The goal of a pediatric physical therapist is to help children and adolescents improve their mobility. They help children and adolescents with prosthetic limbs, cerebral palsy, Down’s syndrome, muscular challenges, injuries, or surgical challenges improve their motor skills, muscular strength, and coordination. A college degree and postgraduate training are usually required if you want to work as a pediatric physical therapist.
Graduate physical therapy programs have different preferences for undergraduate majors from applicants. Some graduate programs accept students with any undergraduate major, while others prefer students with specific majors. As a result, if you want to work as a pediatric physical therapist after college, you should check with the specific graduate physical therapy programs you’re interested in.
In general, whatever subject you decide to major in during college, you will be required to take specific courses. For example, you’ll need to take chemistry, biology, physics, anatomy, physiology, and statistics to meet the application requirements for most graduate physical therapy programs. Keep in mind that physical therapy is a highly competitive profession. As a result, getting good grades can help you impress prospective graduate physical therapy programs demonstrating that you have the learning ability and stamina to successfully complete graduate training.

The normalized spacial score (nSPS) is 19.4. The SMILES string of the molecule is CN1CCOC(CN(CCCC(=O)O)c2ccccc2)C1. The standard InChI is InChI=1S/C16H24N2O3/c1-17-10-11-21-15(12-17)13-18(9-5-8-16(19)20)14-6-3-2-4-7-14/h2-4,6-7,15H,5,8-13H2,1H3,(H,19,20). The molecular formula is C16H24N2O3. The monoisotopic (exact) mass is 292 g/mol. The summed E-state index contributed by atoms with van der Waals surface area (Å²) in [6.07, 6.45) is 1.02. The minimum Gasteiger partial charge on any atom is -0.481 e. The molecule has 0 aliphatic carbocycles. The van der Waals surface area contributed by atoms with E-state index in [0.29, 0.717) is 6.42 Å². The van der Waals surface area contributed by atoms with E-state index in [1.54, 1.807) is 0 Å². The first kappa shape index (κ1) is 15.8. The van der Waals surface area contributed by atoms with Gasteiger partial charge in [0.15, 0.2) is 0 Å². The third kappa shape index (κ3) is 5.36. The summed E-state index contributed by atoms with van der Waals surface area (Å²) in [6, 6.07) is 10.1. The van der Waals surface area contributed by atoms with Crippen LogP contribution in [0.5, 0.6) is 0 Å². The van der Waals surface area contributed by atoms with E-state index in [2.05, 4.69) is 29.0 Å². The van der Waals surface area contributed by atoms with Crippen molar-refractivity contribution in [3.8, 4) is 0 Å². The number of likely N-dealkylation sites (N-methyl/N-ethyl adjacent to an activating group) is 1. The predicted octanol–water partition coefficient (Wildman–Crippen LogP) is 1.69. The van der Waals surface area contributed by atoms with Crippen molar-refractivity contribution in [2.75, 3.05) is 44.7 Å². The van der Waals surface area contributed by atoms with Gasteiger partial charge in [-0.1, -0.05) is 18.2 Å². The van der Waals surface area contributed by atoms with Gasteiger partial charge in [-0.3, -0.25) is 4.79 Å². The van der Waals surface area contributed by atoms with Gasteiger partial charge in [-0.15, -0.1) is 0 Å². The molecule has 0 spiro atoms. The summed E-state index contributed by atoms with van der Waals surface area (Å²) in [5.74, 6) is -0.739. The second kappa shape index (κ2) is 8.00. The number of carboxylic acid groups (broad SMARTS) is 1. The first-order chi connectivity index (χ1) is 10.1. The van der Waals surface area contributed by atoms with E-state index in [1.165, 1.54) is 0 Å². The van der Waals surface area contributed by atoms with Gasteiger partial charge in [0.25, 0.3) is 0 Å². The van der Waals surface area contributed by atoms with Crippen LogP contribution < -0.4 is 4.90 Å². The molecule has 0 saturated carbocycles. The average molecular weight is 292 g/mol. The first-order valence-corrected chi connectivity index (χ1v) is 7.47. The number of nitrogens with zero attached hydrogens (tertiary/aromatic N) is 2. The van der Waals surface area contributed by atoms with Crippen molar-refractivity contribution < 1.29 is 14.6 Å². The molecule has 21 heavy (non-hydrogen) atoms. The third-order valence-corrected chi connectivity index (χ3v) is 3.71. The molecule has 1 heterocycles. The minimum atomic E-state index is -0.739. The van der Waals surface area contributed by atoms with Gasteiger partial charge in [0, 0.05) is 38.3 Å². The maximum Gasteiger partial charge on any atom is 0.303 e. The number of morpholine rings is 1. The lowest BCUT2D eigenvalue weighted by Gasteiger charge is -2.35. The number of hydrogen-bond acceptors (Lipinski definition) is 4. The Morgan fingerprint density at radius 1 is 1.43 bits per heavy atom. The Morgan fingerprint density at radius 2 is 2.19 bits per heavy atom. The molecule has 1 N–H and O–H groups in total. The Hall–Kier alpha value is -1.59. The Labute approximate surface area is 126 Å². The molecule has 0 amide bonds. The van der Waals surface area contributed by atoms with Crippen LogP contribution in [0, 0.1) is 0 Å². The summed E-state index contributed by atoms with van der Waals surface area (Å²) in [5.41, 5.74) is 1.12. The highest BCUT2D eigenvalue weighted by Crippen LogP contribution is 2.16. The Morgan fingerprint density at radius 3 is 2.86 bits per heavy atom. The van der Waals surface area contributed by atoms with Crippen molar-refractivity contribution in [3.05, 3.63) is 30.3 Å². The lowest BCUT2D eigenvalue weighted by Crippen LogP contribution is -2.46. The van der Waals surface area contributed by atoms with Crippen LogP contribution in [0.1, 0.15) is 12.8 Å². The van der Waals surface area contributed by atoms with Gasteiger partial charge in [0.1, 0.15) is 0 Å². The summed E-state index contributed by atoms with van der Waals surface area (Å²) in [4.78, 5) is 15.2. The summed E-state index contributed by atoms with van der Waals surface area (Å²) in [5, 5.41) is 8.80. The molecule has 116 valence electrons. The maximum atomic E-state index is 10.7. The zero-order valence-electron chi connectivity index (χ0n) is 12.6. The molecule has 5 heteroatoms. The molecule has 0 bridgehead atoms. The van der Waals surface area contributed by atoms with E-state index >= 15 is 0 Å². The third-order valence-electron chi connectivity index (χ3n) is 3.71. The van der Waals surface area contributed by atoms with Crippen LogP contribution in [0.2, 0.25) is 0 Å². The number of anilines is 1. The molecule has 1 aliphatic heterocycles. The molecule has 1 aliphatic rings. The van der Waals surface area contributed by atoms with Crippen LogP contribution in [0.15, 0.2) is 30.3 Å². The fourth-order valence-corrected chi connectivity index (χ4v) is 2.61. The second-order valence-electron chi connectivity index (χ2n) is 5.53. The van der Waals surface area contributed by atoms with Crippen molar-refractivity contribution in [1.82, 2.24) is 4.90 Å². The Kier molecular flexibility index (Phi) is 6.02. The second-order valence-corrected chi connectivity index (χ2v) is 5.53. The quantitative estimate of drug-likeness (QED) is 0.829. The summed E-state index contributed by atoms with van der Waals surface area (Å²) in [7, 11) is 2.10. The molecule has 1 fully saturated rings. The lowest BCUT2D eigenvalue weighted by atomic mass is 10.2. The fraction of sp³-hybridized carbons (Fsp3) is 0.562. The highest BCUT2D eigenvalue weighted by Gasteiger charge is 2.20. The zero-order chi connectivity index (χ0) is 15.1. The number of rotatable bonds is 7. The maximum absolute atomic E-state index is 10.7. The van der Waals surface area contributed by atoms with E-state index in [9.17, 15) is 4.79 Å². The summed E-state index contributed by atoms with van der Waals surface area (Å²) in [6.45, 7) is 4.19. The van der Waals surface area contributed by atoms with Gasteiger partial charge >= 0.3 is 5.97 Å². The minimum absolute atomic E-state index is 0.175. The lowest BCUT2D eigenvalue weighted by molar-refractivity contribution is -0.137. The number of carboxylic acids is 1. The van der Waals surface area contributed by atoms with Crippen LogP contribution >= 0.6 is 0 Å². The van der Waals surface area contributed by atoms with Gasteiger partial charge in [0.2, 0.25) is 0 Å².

If you want to work as a pediatric physical therapist, you’ll probably go to graduate school right after you finish your bachelor’s degree. Anyone interested in becoming a pediatric physical therapist should pursue a Doctor of Physical Therapy (DPT) degree in physical therapy. The doctorate will not only provide you with the skills you need to work as a physical therapist, but it will also allow you to gain research experience, which will be useful if you decide to become a college professor later in your career.
After completing your education, you must pass a physical therapy licensure exam known as the National Physical Therapy Examination (NPTE) in order to apply to the licensing board in the area where you want to work. After that, as a practicing physical therapist, you’ll have the option of working with children in hospitals or at home. You could, on the other hand, work in rehabilitation centers, osteopathic clinics, or other medical settings with children who require physical therapy.
If you want to work as a pediatric physical therapist, keep in mind that having good social skills is just as important as having adequate physical therapy skills. Pediatric physical therapists work with children and must communicate with their parents and other family members as the child undergoes physical therapy. As a result, a pediatric physical therapist must have a personality that is patient and encouraging to children during physical therapy sessions but firm, professional, and no-nonsense when speaking with parents, doctors, or other service providers. To be sure, if you have the necessary academic skills and personality traits, becoming a pediatric physical therapist may be a good fit for you.